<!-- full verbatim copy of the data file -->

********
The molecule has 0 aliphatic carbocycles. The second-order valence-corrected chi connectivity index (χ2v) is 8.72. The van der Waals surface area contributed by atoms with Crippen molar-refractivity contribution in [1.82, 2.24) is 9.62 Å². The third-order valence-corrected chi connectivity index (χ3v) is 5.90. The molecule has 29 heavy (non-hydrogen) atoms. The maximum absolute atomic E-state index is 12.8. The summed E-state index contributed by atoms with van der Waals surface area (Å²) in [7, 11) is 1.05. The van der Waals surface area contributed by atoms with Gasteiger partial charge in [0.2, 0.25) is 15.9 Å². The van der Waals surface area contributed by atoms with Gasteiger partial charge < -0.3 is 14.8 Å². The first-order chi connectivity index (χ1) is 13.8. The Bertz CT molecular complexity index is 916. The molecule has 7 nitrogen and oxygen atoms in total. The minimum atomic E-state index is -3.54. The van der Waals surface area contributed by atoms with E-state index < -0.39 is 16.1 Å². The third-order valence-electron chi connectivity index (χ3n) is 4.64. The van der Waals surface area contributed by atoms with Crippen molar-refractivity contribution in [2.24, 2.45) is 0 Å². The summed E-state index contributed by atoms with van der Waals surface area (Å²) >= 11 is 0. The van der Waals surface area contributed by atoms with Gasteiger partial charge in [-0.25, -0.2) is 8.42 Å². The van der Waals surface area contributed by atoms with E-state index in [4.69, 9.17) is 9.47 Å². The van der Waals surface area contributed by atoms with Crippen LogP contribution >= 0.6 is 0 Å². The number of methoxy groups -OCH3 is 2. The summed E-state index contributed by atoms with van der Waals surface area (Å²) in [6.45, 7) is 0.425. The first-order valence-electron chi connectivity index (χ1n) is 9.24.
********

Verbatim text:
The molecule has 0 aliphatic carbocycles. The second-order valence-corrected chi connectivity index (χ2v) is 8.72. The van der Waals surface area contributed by atoms with Crippen molar-refractivity contribution in [1.82, 2.24) is 9.62 Å². The third-order valence-corrected chi connectivity index (χ3v) is 5.90. The molecule has 29 heavy (non-hydrogen) atoms. The maximum absolute atomic E-state index is 12.8. The summed E-state index contributed by atoms with van der Waals surface area (Å²) in [7, 11) is 1.05. The van der Waals surface area contributed by atoms with Gasteiger partial charge in [0.2, 0.25) is 15.9 Å². The van der Waals surface area contributed by atoms with Gasteiger partial charge < -0.3 is 14.8 Å². The first-order chi connectivity index (χ1) is 13.8. The Bertz CT molecular complexity index is 916. The molecule has 7 nitrogen and oxygen atoms in total. The minimum atomic E-state index is -3.54. The van der Waals surface area contributed by atoms with E-state index < -0.39 is 16.1 Å². The third-order valence-electron chi connectivity index (χ3n) is 4.64. The van der Waals surface area contributed by atoms with Crippen molar-refractivity contribution in [2.24, 2.45) is 0 Å². The summed E-state index contributed by atoms with van der Waals surface area (Å²) >= 11 is 0. The van der Waals surface area contributed by atoms with Gasteiger partial charge in [-0.25, -0.2) is 8.42 Å². The van der Waals surface area contributed by atoms with E-state index in [4.69, 9.17) is 9.47 Å². The van der Waals surface area contributed by atoms with Crippen LogP contribution >= 0.6 is 0 Å². The number of methoxy groups -OCH3 is 2. The summed E-state index contributed by atoms with van der Waals surface area (Å²) in [6.45, 7) is 0.425. The first-order valence-electron chi connectivity index (χ1n) is 9.24.